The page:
Dishing it up With Diana: Vegan

By Diana Cansino
Features Editor

I walked in not expecting much. I mean it was like I kidnapped myself, and instead of going to a place filled with hamburgers, mashed potatoes and bacon, I ended up in a vegan place.
It also didn’t help that I was greeted by a tiny glass. I was hungry as hell, and the fact that the cat was taunting me, and waving its small paw back and forth really rubbed me the wrong way.
I ended up here because my vegan friend was hungry too, and I decided to sympathize with him and go eat some place where he would be able to enjoy something besides water.
So, I sat at the table and prayed … yes prayed that perhaps they had one, just one option that was made from cow parts, or any type of dairy, preferably cheese.
However, I didn’t get to finish my prayer. I was interrupted by one of the employees. I could tell he smelled fresh meat, so to speak. He had a mission; he wanted to convert me, show me the errors of my eating ways.
But, he was helpful. He gave me some options as to what would be a smooth transition to my taste buds. He said the orange pineapple “chicken” would be just like the real thing.
I decided to go that route, and luckily my friend got something called “Lemongrass Country” which looked like cow intestines, or tripas, so that we could have a smorgasbord.
As we waited for our food, our host talked about his cause. He was previously a meat eater for 25 years, and had been vegan for nine.
Trying to relate to him, I told him about how I was pig free. Until of course my friend interjected and exposed the full truth of me only being pig free for a week.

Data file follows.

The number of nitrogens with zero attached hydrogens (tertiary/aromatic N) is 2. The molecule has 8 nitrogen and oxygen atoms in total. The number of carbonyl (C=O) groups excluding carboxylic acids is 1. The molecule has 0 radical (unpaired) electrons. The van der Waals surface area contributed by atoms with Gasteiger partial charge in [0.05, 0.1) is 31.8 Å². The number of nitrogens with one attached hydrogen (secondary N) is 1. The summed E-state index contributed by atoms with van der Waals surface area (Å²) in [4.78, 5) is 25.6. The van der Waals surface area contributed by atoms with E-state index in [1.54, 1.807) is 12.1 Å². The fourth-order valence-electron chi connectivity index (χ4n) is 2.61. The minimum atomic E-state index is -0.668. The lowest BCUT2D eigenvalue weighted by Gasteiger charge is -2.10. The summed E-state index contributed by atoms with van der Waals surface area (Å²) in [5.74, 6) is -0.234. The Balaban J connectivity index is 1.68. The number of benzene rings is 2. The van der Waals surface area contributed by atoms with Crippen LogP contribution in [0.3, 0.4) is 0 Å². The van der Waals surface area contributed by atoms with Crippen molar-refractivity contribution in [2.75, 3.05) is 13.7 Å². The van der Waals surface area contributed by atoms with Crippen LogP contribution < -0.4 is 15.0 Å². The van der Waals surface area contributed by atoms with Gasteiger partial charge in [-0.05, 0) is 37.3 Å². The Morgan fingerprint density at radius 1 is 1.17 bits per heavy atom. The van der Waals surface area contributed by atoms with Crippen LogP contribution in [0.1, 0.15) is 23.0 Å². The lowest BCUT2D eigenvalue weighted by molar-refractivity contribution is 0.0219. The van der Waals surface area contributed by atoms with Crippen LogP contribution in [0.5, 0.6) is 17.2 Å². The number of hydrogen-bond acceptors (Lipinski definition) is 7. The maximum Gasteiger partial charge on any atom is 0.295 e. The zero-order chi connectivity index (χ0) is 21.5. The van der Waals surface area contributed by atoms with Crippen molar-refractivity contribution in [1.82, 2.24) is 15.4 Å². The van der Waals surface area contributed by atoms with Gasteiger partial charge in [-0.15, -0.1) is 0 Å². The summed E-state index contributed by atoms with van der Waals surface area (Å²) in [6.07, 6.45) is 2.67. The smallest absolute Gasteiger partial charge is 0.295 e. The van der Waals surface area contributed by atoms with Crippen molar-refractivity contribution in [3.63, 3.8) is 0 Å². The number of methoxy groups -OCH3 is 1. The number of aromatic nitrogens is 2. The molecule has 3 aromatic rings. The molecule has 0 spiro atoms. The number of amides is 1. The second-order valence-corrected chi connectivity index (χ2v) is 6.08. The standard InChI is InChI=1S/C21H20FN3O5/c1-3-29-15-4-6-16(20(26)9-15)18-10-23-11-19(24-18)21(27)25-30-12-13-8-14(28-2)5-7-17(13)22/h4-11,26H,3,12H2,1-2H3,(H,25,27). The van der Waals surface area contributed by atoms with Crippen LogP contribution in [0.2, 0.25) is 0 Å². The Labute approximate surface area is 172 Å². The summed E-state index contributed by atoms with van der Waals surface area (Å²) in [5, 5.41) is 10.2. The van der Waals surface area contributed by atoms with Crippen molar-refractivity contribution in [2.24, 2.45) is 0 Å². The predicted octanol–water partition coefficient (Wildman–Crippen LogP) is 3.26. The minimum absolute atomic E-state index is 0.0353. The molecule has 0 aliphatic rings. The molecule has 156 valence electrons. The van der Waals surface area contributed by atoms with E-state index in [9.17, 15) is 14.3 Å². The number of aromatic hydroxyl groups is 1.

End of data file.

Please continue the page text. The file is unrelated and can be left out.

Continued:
I’ve never been to a restaurant where they educate you on food, and although I don’t plan on becoming vegan or vegetarian, at least not anytime soon, his arguments were valid.
He said his transition was mental. That he simply told his brain, no more meat, and just like that he gave it up. He told us how he realized that meat is the leading cause of our climate change. All the tools used in the slaughter, transportation and packaging leave a tremendous carbon footprint.
Finally, our meals arrived. Although, the meal looked like orange chicken, it completely fooled me and caught me off guard. It wasn’t like any chicken that I’ve ever tasted; it as if they only added the batter and forgot to put any substance on the inside.
I did, however, fall in love with the lemongrass, cow intestine lookalike dish that my friend had gotten. It tasted fantastic.
Our host was so impressed that I’d given vegan food a chance that he provided us dessert. With our mini sized spoons we dug into the dessert. A three layered cake. It was by no means what I’m used to but it wasn’t my usual homemade burnt cookies, so I was grateful for that.
It was fulfilling, probably because it was the first time I ate slowly, but still it did the trick. I think vegan food is something that has potential in my food life. So save a cow and eat a veggie.


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